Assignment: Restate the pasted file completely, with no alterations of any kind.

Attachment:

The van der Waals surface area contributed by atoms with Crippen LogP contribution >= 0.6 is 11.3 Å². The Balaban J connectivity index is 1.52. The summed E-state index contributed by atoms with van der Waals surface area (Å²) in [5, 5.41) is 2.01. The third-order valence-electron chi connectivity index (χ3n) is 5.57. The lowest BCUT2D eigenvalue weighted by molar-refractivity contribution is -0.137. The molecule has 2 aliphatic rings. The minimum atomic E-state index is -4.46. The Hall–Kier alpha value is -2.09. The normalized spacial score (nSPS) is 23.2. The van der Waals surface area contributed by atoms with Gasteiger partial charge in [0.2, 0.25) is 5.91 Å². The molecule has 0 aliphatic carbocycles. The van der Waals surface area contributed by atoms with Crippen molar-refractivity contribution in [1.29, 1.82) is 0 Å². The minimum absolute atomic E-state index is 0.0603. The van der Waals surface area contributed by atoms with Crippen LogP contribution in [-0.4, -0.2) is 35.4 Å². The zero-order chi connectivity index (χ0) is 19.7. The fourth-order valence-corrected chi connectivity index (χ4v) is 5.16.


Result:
The van der Waals surface area contributed by atoms with Crippen LogP contribution >= 0.6 is 11.3 Å². The Balaban J connectivity index is 1.52. The summed E-state index contributed by atoms with van der Waals surface area (Å²) in [5, 5.41) is 2.01. The third-order valence-electron chi connectivity index (χ3n) is 5.57. The lowest BCUT2D eigenvalue weighted by molar-refractivity contribution is -0.137. The molecule has 2 aliphatic rings. The minimum atomic E-state index is -4.46. The Hall–Kier alpha value is -2.09. The normalized spacial score (nSPS) is 23.2. The van der Waals surface area contributed by atoms with Gasteiger partial charge in [0.2, 0.25) is 5.91 Å². The molecule has 0 aliphatic carbocycles. The van der Waals surface area contributed by atoms with Crippen molar-refractivity contribution in [1.29, 1.82) is 0 Å². The minimum absolute atomic E-state index is 0.0603. The van der Waals surface area contributed by atoms with Crippen LogP contribution in [-0.4, -0.2) is 35.4 Å². The zero-order chi connectivity index (χ0) is 19.7. The fourth-order valence-corrected chi connectivity index (χ4v) is 5.16.